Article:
The days of pre-vaccine Covid were a severe lock-down. A physical and mental lock-down. We were told to hide from each other and our normal lives. We all had to find safe places to find solace and peace during these stressful and uncertain times. For many of us, Greenbury Point Conservation Area became that sanctuary.
Greenbury Point Conservation Area is not a new sanctuary. It has been a nature preserve for decades, protected by the Sikes Act of 1960 and critical area laws in Maryland. There is well-documented and storied history, preserved by the U.S. Navy for the pubic, so we may learn about the importance of this place. With this in mind, many were shocked when information was recently leaked that the Naval Academy Golf Association has been privately working on plans to bulldoze these 200 acres of pristine wilderness and nature trails for a second golf course, adjacent to the current one, reserved for Navy use only.
For years, this beautiful outdoor space has been loved and actively used for recreation by residents of Anne Arundel County, the City of Annapolis, Navy personnel of all stripes and midshipmen who use this for daily fitness routines. How can it be that an area protected by law and used by countless civilians and military members could be leveled and walled off for golfers?
Many of us have played golf – and while it is a fine game, this is not a debate about the game of golf or any Navy sport. This conversation is about access and health – for all of us and our surroundings – and preserving this very unique treasure for today and future generations. As aptly described in CNET, exercising outdoors can have an effect on your brain similar to meditation: “… something as simple as going for a walk or bike ride outdoors can have an immediate profound effect that can help give tremendous relief because it invites the mind to shift spontaneously without any effort, into this meditative like state…”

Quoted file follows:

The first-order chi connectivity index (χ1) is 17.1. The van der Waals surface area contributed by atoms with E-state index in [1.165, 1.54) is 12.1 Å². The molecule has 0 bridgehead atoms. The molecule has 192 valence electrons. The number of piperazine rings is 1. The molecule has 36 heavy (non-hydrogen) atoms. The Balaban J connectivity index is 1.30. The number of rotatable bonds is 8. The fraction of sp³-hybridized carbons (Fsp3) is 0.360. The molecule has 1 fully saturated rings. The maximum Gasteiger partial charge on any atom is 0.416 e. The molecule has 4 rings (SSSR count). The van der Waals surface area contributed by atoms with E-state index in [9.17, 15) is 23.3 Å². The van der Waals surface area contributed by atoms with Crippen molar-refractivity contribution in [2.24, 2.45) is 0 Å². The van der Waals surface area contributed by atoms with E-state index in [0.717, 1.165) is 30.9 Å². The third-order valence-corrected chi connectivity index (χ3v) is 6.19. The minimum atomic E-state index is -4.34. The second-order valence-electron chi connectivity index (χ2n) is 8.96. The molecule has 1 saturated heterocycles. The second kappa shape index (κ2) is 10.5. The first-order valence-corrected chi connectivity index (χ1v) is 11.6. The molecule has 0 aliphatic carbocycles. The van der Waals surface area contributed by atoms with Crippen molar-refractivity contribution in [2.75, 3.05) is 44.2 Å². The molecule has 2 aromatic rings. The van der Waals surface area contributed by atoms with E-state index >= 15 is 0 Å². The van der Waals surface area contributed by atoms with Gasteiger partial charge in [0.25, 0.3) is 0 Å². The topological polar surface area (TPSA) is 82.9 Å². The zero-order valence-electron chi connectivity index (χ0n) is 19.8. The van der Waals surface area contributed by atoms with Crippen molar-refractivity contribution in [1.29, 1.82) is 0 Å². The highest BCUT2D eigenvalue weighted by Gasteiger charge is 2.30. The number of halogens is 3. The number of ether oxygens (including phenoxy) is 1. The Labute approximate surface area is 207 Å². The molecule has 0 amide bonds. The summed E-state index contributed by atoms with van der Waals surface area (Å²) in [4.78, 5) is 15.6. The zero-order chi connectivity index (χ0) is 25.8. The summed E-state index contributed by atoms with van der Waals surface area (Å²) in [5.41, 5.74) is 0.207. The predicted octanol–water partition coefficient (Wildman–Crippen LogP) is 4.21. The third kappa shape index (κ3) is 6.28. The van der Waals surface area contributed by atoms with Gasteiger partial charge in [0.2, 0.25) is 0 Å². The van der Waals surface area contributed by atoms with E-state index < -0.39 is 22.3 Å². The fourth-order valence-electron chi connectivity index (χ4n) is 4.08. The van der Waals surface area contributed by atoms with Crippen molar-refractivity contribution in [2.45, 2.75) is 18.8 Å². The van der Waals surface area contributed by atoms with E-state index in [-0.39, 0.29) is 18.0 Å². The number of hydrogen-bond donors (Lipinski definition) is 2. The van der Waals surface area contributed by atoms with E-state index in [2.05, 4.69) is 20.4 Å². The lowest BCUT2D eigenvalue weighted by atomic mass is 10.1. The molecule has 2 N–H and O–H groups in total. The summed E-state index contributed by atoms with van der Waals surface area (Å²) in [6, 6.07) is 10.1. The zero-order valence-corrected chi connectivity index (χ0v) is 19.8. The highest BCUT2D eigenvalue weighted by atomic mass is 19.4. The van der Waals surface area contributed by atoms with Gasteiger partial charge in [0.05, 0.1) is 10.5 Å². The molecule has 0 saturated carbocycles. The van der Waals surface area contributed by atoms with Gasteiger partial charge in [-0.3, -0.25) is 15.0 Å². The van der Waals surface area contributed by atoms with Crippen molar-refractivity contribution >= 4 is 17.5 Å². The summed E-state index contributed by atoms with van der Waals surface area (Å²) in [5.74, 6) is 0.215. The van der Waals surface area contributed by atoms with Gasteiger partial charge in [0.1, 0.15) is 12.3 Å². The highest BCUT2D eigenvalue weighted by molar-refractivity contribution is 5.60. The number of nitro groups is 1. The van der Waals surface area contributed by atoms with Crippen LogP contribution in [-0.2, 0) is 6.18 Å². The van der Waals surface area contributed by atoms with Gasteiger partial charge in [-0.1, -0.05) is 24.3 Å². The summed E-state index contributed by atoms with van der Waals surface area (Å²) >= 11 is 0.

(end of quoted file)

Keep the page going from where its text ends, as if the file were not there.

Words cannot easily describe the complex cornucopia of benefits to humans, wildlife, plant life and the surrounding bodies of water that this land provides. Greenbury Point is surrounded by Carr Creek, the Severn River, the Chesapeake Bay and Whitehall Bay. The Greenbury Point Nature Center, open Thursdays 11am-3pm, is located at the “main gate” to the large service road, which leads to the interior trails of Greenbury Point Conservation Area. The nature center is a showcase for the local fauna and flora of the conservation area and has its own little paths along Carr Creek. Adding a second golf course would literally be wiping away a critical, delicate, and environmentally pure landscape.
To see the colorful bounty of the conservation area, view the over 140 photos visitors have voluntarily and joyfully uploaded to the Google page for this special place. The Navy has its own website for Greenbury Point, which hardly does the place justice. Popular hiking websites, such as AllTrails, describe the wonders of the area and give it high marks. Then again, photos and video can barely capture the experience of Greenbury Point. The senses come alive during a spring or summer walk: the fragrance of the blossoming plant life, the chirping and singing of untold numbers and variety of birds, and then add the breezes that wash over your face and skin. In fall and winter, the chill, still and quiet experience is no less exhilarating to calm the chattering mind of any lucky soul who knows this hideaway.
Covid may have crippled us all for a while, and there are those who are still hurting today, but it is comforting to know that a place like Greenbury Point Conservation Area is available to anyone who needs it. For now.
The squeaky wheel gets the grease. Please help us to #savegreenburypoint
Photo and video credit: Mike Robinson